In 2015, Allergan had a busy year, acquiring dry eye disease company Oculeve for $125 million plus milestone payments, then subsequently acquiring AqueSys, a developer of ocular implants to reduce intraocular pressure associated with glaucoma, for $300 million plus milestones.

In 2017, Aerie Pharmaceuticals received FDA approval for Rhopressa (netarsudil), and Bausch + Lomb got approval for Vyzulta (latanoprostene). Aerie is now a $2.1 billion market capitalization company, and Bausch + Lomb is part of the $9 billion Bausch Health group of companies.

Aerie, which went public in 2013 at a market capitalization of one-tenth of its current value, also filed a New Drug Application (NDA) with the FDA for its second compound, a combination of netarsudil and latanaprost, that in Phase 3 trials showed statistical superiority to either of those drugs as monotherapy.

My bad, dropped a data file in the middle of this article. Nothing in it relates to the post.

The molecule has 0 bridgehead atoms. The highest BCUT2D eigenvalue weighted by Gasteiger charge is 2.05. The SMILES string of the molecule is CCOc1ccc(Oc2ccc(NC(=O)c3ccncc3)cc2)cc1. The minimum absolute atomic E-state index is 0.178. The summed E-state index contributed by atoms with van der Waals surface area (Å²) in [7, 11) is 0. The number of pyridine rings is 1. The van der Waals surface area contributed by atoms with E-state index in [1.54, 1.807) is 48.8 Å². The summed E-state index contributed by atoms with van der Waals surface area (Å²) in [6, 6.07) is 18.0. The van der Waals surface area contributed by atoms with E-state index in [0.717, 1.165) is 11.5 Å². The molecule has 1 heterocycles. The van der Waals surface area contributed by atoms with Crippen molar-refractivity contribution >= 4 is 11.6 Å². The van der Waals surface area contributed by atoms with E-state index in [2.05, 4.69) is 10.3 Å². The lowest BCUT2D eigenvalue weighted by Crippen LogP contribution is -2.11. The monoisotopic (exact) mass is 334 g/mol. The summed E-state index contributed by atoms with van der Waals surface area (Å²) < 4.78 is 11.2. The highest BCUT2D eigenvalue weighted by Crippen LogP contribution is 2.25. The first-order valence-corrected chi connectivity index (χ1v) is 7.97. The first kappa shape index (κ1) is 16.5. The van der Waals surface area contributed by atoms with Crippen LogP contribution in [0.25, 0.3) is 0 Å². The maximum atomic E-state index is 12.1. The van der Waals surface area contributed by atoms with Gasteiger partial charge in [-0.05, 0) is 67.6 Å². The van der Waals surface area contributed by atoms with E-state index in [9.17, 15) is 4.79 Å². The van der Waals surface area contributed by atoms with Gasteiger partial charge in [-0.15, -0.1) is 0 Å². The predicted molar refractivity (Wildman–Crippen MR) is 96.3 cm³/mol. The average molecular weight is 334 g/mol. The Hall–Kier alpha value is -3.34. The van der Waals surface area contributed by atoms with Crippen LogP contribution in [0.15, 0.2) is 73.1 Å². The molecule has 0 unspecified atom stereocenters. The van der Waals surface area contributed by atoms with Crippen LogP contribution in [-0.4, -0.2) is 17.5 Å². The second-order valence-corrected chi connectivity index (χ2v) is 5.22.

Glaukos, which went public in 2015 at a $546 million market capitalization, is now trading at nearly five times that value on the back of its iStent micro invasive glaucoma surgery devices.

2018 and the early part of 2019 have been a particularly active period for collaborations in the field of ophthalmic therapeutics development, with companies including Aldeyra, Aequus, Nicox, Ironwood, ProQR and Ascentage all initiating new r&d deals. As Q BioMed approaches Phase 1 clinical trials, we believe the company will be a prime target of interest for pharmaceutical companies as well as other ophthalmic specialists seeking to collaborate and optimize their developmental pathways.

"As we continue to see positive reception and multi-billion dollar demand for companies and therapies that are largely tackling the same symptomatic issue of intraocular pressure, we're very excited at Q BioMed to be approaching glaucoma from a unique mechanism of action," continued Corin. "Further, we believe that our approach has the potential to be a true platform technology, and we're evaluating opportunities to treat other vascular diseases such as acute kidney injury, cardiovascular ischemic damage, pediatric glaucoma, influenza and others."